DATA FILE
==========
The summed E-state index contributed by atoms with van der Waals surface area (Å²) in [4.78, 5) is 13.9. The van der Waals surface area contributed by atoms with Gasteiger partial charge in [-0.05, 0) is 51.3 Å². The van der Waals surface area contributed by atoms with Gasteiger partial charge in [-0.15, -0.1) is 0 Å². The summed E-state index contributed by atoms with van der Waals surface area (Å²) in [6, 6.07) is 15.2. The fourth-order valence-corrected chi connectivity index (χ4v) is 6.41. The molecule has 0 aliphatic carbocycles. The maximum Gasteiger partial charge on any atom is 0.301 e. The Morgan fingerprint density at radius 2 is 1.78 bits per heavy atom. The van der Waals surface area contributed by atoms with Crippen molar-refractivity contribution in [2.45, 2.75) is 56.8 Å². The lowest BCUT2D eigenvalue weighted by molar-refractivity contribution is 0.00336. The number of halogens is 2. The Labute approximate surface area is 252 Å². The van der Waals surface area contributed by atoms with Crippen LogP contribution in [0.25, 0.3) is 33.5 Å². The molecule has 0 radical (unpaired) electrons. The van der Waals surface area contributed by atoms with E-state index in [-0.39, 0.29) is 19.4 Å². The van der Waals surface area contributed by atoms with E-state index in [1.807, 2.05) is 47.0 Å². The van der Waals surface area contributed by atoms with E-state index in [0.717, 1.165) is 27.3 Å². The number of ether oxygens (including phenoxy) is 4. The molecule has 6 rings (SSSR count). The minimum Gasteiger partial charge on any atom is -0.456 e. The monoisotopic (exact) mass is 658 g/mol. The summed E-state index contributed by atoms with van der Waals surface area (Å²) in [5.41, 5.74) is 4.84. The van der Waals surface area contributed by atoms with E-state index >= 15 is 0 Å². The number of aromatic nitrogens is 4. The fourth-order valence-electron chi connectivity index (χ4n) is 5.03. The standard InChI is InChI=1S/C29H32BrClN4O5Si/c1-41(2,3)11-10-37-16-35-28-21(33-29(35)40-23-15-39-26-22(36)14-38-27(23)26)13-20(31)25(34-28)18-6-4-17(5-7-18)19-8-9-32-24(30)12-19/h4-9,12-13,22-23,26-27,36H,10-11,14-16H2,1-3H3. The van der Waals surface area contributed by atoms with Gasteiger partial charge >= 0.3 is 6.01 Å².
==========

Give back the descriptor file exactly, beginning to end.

The summed E-state index contributed by atoms with van der Waals surface area (Å²) in [4.78, 5) is 13.9. The van der Waals surface area contributed by atoms with Gasteiger partial charge in [-0.05, 0) is 51.3 Å². The van der Waals surface area contributed by atoms with Gasteiger partial charge in [-0.15, -0.1) is 0 Å². The summed E-state index contributed by atoms with van der Waals surface area (Å²) in [6, 6.07) is 15.2. The fourth-order valence-corrected chi connectivity index (χ4v) is 6.41. The molecule has 0 aliphatic carbocycles. The maximum Gasteiger partial charge on any atom is 0.301 e. The Morgan fingerprint density at radius 2 is 1.78 bits per heavy atom. The van der Waals surface area contributed by atoms with Crippen molar-refractivity contribution in [2.45, 2.75) is 56.8 Å². The lowest BCUT2D eigenvalue weighted by molar-refractivity contribution is 0.00336. The number of halogens is 2. The Labute approximate surface area is 252 Å². The van der Waals surface area contributed by atoms with Crippen LogP contribution in [0.25, 0.3) is 33.5 Å². The molecule has 0 radical (unpaired) electrons. The van der Waals surface area contributed by atoms with E-state index in [-0.39, 0.29) is 19.4 Å². The van der Waals surface area contributed by atoms with E-state index in [1.807, 2.05) is 47.0 Å². The van der Waals surface area contributed by atoms with E-state index in [0.717, 1.165) is 27.3 Å². The number of ether oxygens (including phenoxy) is 4. The molecule has 6 rings (SSSR count). The minimum Gasteiger partial charge on any atom is -0.456 e. The monoisotopic (exact) mass is 658 g/mol. The summed E-state index contributed by atoms with van der Waals surface area (Å²) in [5.41, 5.74) is 4.84. The van der Waals surface area contributed by atoms with E-state index >= 15 is 0 Å². The number of aromatic nitrogens is 4. The fourth-order valence-electron chi connectivity index (χ4n) is 5.03. The standard InChI is InChI=1S/C29H32BrClN4O5Si/c1-41(2,3)11-10-37-16-35-28-21(33-29(35)40-23-15-39-26-22(36)14-38-27(23)26)13-20(31)25(34-28)18-6-4-17(5-7-18)19-8-9-32-24(30)12-19/h4-9,12-13,22-23,26-27,36H,10-11,14-16H2,1-3H3. The van der Waals surface area contributed by atoms with Gasteiger partial charge >= 0.3 is 6.01 Å².